Industrial Hemp Variety Trials: Results from the Hamilton Smart Farm trial site for the 2022-23 growing season

  • 35 pages

  • Published: 11 Dec 2023

  • Author(s): Penny Riffkin

  • ISBN: 978-1-76053-448-6

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AgriFutures Australia’s Emerging Industries Program has determined that industrial hemp (Cannabis sativa L.), i.e. low tetrahydrocannabinol hemp, is an industry with high growth potential due to the crop’s diverse uses and applications in addition to its sustainability credentials. Against this backdrop, the AgriFutures Emerging Industries Program has invested in a series of variety trials to understand the crop’s performance across Australia.

A nationally coordinated Industrial Hemp Variety Trials (IHVT) program covering the current and future major production environments was identified as a key priority in the Australian Industrial Hemp Strategic RD&E Plan (2022-2027).

The three-year Industrial Hemp Variety Trials program is into its second year and is providing valuable information to Australian hemp growers by assessing different hemp seed and dual-purpose varieties suitable for different regions across the country. Trial sites have been established in nine locations, including in the Northern Territory, South Australia (2), Tasmania, Victoria, Western Australia (2), New South Wales and Queensland.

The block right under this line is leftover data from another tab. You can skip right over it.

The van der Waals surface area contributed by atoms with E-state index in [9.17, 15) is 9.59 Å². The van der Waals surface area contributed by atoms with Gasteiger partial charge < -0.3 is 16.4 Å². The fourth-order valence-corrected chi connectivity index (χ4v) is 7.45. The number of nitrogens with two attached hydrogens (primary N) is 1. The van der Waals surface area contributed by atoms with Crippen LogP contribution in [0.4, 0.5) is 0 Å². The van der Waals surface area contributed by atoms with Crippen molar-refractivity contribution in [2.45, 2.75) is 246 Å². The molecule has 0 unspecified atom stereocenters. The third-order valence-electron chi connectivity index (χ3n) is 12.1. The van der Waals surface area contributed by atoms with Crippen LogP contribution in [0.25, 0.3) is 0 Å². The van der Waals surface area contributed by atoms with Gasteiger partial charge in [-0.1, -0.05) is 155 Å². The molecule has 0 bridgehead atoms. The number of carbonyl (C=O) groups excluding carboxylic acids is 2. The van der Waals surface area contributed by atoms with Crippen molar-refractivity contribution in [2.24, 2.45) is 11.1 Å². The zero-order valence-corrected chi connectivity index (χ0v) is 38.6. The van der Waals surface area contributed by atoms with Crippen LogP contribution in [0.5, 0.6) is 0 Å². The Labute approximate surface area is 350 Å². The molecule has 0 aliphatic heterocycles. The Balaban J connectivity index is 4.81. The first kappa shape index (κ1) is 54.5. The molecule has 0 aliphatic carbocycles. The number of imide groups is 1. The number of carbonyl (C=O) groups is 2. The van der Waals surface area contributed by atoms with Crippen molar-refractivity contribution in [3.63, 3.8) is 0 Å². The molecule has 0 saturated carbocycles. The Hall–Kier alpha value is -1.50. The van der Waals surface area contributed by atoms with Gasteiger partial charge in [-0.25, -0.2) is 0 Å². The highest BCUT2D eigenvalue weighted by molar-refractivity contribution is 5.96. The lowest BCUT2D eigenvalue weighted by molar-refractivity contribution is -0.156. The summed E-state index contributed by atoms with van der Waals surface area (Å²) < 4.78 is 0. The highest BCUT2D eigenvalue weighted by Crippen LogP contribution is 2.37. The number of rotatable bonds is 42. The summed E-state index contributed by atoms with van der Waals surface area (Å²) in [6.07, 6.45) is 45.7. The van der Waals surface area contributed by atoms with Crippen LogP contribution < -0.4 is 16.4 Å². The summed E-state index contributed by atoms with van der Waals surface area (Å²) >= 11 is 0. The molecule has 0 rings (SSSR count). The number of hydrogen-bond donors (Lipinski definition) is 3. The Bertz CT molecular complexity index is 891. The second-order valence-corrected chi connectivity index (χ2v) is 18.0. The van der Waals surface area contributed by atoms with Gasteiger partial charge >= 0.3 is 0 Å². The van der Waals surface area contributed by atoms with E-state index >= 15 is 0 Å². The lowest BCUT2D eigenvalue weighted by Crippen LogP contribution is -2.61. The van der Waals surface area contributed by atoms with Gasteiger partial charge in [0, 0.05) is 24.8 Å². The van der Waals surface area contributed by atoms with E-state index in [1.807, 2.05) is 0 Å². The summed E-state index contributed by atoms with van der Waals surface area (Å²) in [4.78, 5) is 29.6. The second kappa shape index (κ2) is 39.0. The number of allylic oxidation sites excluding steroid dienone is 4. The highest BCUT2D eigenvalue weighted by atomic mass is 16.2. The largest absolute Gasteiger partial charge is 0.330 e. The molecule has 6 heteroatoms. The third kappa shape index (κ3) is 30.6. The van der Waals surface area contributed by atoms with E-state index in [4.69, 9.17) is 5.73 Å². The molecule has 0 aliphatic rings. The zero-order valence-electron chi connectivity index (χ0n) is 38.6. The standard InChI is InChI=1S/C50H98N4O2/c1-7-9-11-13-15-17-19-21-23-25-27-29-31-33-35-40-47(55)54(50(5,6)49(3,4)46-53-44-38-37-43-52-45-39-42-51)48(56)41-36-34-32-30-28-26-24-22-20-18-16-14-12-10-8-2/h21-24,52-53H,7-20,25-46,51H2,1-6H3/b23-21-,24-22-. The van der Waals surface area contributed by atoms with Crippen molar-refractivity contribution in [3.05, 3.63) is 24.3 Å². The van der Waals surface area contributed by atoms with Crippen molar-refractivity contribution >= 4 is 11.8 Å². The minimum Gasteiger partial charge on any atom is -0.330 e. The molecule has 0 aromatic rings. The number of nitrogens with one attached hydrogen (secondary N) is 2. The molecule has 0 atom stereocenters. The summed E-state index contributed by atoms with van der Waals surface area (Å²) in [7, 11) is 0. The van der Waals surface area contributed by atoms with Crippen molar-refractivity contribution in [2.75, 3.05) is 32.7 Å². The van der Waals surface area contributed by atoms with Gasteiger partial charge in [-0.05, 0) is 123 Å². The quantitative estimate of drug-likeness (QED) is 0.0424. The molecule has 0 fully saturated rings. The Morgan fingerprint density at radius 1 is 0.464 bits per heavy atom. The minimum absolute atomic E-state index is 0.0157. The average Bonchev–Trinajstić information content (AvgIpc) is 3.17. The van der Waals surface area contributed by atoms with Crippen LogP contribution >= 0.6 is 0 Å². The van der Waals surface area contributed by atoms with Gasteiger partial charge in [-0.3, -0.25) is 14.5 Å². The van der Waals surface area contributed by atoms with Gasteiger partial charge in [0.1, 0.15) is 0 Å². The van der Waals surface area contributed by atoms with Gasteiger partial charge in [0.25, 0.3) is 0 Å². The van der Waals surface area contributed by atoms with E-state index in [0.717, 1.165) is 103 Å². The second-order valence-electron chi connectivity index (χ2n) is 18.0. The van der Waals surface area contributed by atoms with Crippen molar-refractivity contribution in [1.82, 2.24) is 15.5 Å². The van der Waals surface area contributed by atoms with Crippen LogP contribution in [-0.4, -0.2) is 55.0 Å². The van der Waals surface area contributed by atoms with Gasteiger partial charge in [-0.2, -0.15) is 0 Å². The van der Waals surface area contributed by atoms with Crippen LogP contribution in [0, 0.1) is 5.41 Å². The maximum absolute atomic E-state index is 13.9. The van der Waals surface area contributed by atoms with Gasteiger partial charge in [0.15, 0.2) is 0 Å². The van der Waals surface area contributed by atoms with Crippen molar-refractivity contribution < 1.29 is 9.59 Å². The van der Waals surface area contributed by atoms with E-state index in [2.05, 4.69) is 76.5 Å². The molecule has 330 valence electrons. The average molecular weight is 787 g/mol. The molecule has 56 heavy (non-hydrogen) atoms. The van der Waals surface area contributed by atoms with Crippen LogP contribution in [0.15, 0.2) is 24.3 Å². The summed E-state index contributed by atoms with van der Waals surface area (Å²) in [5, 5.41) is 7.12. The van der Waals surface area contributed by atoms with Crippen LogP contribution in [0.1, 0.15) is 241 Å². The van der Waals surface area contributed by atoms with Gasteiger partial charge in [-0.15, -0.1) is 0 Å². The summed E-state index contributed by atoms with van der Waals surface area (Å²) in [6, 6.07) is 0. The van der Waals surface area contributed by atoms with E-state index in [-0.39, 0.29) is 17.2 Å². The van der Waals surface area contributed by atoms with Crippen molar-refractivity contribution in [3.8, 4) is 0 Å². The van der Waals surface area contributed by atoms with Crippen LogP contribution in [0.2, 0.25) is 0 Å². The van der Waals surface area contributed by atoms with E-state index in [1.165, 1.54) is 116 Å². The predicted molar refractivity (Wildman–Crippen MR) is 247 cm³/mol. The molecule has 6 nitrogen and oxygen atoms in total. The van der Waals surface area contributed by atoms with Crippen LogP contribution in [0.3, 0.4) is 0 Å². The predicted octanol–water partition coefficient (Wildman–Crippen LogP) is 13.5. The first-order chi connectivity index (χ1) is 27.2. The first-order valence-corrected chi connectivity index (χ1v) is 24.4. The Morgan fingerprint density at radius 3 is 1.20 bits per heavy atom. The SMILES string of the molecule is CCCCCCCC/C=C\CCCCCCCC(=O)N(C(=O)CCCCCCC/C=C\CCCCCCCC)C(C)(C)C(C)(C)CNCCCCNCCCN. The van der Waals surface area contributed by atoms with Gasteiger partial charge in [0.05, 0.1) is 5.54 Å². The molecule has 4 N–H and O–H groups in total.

The 2022-23 trial at Hamilton, Victoria included two times of sowing (TOS). TOS 1 was on 9 November and TOS 2 was on 20 December. The grain yield of the 10 varieties trialled ranged from 1.17 t/ha to 2.66 t/ha, with Fedora 17 the most consistent-yielding variety over both sowing times, yielding an average of 2.5 t/ha. There were four varieties sown in both the first and second year of the IHVT program at Hamilton, and yields for these varieties were consistent across both years. Averaged across the two years, the yields were: CFX-2 – 1.57 t/ha; CRS-1 – 1.82t/ha; Henola – 1.97 t/ha; and Katani – 1.45 t/ha.

Grain quality (protein and oil content) was consistent across varieties in 2022-23. Biomass yields were up to 10 t/ha. Varieties sown in TOS 2 produced about 30% more biomass than those sown in TOS 1 with the exception of Ruby, which produced similar amounts of biomass at both sowing times.

The results presented in this report under the trial conditions are indicative of the region, however another year’s data is required to provide a more robust dataset.